Attack ads are typically bitter, viciously calculated to destroy an opponent. Grave narrators and red chyrons, embellished with organ/piano/violin, are supposed to make viewers want to lock their doors.
Not in Missouri! One of Democratic Sen. Claire McCaskill's most recent attack ads, "hitting" Republican Rep. Todd Akin, practically sings his praises, as the St. Louis Post-Dispatch's Kevin McDermott points out.
The ad calls Akin a "true conservative" - "the most conservative congressman in Missouri," no less - a "crusader against bigger government" with a "pro-family agenda." It notes his biting criticism of President Obama ("Akin alone says President Obama 'is a complete menace to our civilization'"), who registered a 51 percent disapproval rating in Missouri in one recent poll.
Why would McCaskill take it so easy on Akin in an ostensibly negative ad? Well, politics.
Akin is running in a three-way Republican primary for the chance to challenge McCaskill in November, and of all the candidates vying to oppose her, Akin is thought to pose the weakest challenge. Missouri Republicans will hold their primary on Tuesday, and Akin is running third behind businessman John Brunner and former state treasurer Sarah Steelman, according to a survey conducted by Mason-Dixon on behalf of the Post-Dispatch. He also underperforms both those candidates against McCaskill in putative general-election matchups, leading her by five percentage points, compared to Brunner's 11 and Steelman's eight.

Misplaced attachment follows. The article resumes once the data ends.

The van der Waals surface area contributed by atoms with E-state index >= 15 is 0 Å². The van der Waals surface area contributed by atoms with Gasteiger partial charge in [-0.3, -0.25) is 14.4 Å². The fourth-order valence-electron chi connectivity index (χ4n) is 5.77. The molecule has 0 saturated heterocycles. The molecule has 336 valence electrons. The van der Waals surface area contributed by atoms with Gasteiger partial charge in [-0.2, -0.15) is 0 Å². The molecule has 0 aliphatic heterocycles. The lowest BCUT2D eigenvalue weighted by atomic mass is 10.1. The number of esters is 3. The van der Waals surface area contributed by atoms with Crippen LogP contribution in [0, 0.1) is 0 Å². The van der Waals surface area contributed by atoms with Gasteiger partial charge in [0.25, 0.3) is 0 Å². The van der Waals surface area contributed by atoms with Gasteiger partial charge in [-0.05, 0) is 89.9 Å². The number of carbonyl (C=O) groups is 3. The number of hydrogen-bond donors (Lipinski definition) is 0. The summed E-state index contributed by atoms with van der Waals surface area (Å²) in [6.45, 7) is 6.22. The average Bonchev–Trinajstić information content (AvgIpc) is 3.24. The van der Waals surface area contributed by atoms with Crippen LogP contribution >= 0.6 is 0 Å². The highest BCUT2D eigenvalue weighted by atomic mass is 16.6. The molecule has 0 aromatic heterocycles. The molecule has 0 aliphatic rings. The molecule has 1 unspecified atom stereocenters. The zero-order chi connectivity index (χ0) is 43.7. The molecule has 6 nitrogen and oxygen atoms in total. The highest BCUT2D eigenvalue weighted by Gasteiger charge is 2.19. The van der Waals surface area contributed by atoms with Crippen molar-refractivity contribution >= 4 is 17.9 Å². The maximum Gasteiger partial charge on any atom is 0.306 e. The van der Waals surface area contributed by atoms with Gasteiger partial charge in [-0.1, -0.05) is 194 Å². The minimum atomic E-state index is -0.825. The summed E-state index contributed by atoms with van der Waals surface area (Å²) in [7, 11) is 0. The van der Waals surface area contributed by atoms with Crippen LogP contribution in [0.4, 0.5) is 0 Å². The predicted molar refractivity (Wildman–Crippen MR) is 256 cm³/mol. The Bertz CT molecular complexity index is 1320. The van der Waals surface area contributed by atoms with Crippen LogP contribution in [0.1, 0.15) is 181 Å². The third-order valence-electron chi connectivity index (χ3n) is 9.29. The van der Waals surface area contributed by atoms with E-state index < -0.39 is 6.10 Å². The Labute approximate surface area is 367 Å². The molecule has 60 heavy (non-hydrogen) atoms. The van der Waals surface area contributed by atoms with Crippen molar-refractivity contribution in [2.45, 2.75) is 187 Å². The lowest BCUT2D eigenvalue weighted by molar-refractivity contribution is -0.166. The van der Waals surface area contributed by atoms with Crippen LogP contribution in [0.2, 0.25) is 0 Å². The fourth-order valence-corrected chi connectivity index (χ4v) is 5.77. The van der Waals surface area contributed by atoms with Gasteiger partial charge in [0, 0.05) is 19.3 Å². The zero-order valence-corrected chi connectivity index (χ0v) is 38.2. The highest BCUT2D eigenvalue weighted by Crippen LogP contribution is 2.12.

If Akin wins on Tuesday, McCaskill's odds in November should improve. And in a race against the tea partier Steelman and the businessman Brunner, Akin probably won't complain about being called "too conservative" on Missouri airwaves.